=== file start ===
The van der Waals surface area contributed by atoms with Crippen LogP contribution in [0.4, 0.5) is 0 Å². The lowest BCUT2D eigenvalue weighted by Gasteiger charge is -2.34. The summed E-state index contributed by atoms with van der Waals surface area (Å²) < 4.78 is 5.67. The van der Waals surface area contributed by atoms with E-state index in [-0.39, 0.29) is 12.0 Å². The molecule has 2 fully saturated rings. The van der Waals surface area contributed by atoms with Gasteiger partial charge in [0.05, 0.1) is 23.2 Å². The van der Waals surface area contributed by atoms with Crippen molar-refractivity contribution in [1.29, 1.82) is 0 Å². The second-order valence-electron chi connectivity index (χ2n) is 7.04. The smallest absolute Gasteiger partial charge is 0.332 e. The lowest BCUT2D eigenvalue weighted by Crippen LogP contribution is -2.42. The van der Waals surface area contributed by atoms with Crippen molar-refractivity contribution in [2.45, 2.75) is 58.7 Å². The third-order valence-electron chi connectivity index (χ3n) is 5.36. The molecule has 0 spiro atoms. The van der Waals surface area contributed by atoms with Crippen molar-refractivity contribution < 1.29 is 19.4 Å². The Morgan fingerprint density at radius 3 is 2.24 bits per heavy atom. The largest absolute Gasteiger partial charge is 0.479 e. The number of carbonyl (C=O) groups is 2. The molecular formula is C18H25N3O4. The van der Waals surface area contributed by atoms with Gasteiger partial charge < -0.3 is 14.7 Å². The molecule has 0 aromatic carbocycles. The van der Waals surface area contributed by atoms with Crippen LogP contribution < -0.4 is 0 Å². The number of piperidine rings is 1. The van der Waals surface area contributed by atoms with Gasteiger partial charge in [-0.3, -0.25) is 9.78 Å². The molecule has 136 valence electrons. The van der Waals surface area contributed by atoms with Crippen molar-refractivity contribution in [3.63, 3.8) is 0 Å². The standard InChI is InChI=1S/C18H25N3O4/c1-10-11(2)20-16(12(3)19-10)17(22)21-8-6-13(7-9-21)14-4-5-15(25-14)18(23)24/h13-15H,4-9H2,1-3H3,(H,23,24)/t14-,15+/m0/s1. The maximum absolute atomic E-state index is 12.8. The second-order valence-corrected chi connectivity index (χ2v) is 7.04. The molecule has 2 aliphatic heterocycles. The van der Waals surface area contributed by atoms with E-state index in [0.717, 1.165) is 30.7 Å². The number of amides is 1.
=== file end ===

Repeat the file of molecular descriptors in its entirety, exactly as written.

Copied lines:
The van der Waals surface area contributed by atoms with Crippen LogP contribution in [0.4, 0.5) is 0 Å². The lowest BCUT2D eigenvalue weighted by Gasteiger charge is -2.34. The summed E-state index contributed by atoms with van der Waals surface area (Å²) < 4.78 is 5.67. The van der Waals surface area contributed by atoms with E-state index in [-0.39, 0.29) is 12.0 Å². The molecule has 2 fully saturated rings. The van der Waals surface area contributed by atoms with Gasteiger partial charge in [0.05, 0.1) is 23.2 Å². The van der Waals surface area contributed by atoms with Crippen molar-refractivity contribution in [1.29, 1.82) is 0 Å². The second-order valence-electron chi connectivity index (χ2n) is 7.04. The smallest absolute Gasteiger partial charge is 0.332 e. The lowest BCUT2D eigenvalue weighted by Crippen LogP contribution is -2.42. The van der Waals surface area contributed by atoms with Crippen molar-refractivity contribution in [2.45, 2.75) is 58.7 Å². The third-order valence-electron chi connectivity index (χ3n) is 5.36. The molecule has 0 spiro atoms. The van der Waals surface area contributed by atoms with Crippen molar-refractivity contribution < 1.29 is 19.4 Å². The Morgan fingerprint density at radius 3 is 2.24 bits per heavy atom. The largest absolute Gasteiger partial charge is 0.479 e. The number of carbonyl (C=O) groups is 2. The molecular formula is C18H25N3O4. The van der Waals surface area contributed by atoms with Gasteiger partial charge < -0.3 is 14.7 Å². The molecule has 0 aromatic carbocycles. The van der Waals surface area contributed by atoms with Crippen LogP contribution < -0.4 is 0 Å². The number of piperidine rings is 1. The van der Waals surface area contributed by atoms with Gasteiger partial charge in [-0.3, -0.25) is 9.78 Å². The molecule has 136 valence electrons. The van der Waals surface area contributed by atoms with Crippen molar-refractivity contribution in [3.63, 3.8) is 0 Å². The standard InChI is InChI=1S/C18H25N3O4/c1-10-11(2)20-16(12(3)19-10)17(22)21-8-6-13(7-9-21)14-4-5-15(25-14)18(23)24/h13-15H,4-9H2,1-3H3,(H,23,24)/t14-,15+/m0/s1. The maximum absolute atomic E-state index is 12.8. The second-order valence-corrected chi connectivity index (χ2v) is 7.04. The molecule has 2 aliphatic heterocycles. The van der Waals surface area contributed by atoms with E-state index in [0.717, 1.165) is 30.7 Å². The number of amides is 1.